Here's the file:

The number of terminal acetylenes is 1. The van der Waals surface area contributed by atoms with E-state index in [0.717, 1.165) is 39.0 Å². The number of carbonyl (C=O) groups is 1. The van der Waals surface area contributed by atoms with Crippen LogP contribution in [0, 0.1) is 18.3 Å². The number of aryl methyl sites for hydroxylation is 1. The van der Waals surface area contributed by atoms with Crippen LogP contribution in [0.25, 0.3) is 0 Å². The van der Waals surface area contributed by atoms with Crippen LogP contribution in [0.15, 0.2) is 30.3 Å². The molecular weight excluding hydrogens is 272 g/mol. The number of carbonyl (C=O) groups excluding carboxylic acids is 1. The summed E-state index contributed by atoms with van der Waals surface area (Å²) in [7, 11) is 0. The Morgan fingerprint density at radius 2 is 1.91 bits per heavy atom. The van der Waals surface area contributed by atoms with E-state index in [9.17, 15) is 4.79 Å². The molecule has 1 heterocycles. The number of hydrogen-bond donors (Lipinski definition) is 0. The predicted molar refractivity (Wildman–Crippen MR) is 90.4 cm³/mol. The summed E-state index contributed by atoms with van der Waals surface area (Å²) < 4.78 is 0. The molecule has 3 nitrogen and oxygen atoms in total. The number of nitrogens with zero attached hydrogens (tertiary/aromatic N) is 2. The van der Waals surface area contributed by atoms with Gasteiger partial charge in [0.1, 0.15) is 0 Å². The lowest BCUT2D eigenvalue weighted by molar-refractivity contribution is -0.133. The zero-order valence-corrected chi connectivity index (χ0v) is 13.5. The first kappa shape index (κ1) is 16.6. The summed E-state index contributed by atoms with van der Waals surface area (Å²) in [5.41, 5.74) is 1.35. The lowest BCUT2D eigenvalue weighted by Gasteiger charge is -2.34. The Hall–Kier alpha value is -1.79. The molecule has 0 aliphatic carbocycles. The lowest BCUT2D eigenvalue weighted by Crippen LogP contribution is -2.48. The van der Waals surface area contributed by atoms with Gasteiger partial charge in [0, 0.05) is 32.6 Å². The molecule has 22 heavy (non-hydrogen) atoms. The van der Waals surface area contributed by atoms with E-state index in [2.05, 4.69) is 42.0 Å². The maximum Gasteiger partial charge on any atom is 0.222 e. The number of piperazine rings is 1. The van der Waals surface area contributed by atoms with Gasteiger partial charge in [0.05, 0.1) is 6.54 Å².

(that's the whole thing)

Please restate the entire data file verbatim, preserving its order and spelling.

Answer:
The number of terminal acetylenes is 1. The van der Waals surface area contributed by atoms with E-state index in [0.717, 1.165) is 39.0 Å². The number of carbonyl (C=O) groups is 1. The van der Waals surface area contributed by atoms with Crippen LogP contribution in [0, 0.1) is 18.3 Å². The number of aryl methyl sites for hydroxylation is 1. The van der Waals surface area contributed by atoms with Crippen LogP contribution in [0.25, 0.3) is 0 Å². The van der Waals surface area contributed by atoms with Crippen LogP contribution in [0.15, 0.2) is 30.3 Å². The molecular weight excluding hydrogens is 272 g/mol. The number of carbonyl (C=O) groups excluding carboxylic acids is 1. The summed E-state index contributed by atoms with van der Waals surface area (Å²) in [7, 11) is 0. The Morgan fingerprint density at radius 2 is 1.91 bits per heavy atom. The van der Waals surface area contributed by atoms with E-state index in [9.17, 15) is 4.79 Å². The molecule has 1 heterocycles. The number of hydrogen-bond donors (Lipinski definition) is 0. The predicted molar refractivity (Wildman–Crippen MR) is 90.4 cm³/mol. The summed E-state index contributed by atoms with van der Waals surface area (Å²) < 4.78 is 0. The molecule has 3 nitrogen and oxygen atoms in total. The number of nitrogens with zero attached hydrogens (tertiary/aromatic N) is 2. The van der Waals surface area contributed by atoms with Gasteiger partial charge in [0.1, 0.15) is 0 Å². The lowest BCUT2D eigenvalue weighted by molar-refractivity contribution is -0.133. The zero-order valence-corrected chi connectivity index (χ0v) is 13.5. The first kappa shape index (κ1) is 16.6. The summed E-state index contributed by atoms with van der Waals surface area (Å²) in [5.41, 5.74) is 1.35. The lowest BCUT2D eigenvalue weighted by Gasteiger charge is -2.34. The Hall–Kier alpha value is -1.79. The molecule has 0 aliphatic carbocycles. The lowest BCUT2D eigenvalue weighted by Crippen LogP contribution is -2.48. The van der Waals surface area contributed by atoms with Gasteiger partial charge in [0, 0.05) is 32.6 Å². The molecule has 22 heavy (non-hydrogen) atoms. The van der Waals surface area contributed by atoms with E-state index in [2.05, 4.69) is 42.0 Å². The maximum Gasteiger partial charge on any atom is 0.222 e. The number of piperazine rings is 1. The van der Waals surface area contributed by atoms with Gasteiger partial charge in [0.05, 0.1) is 6.54 Å².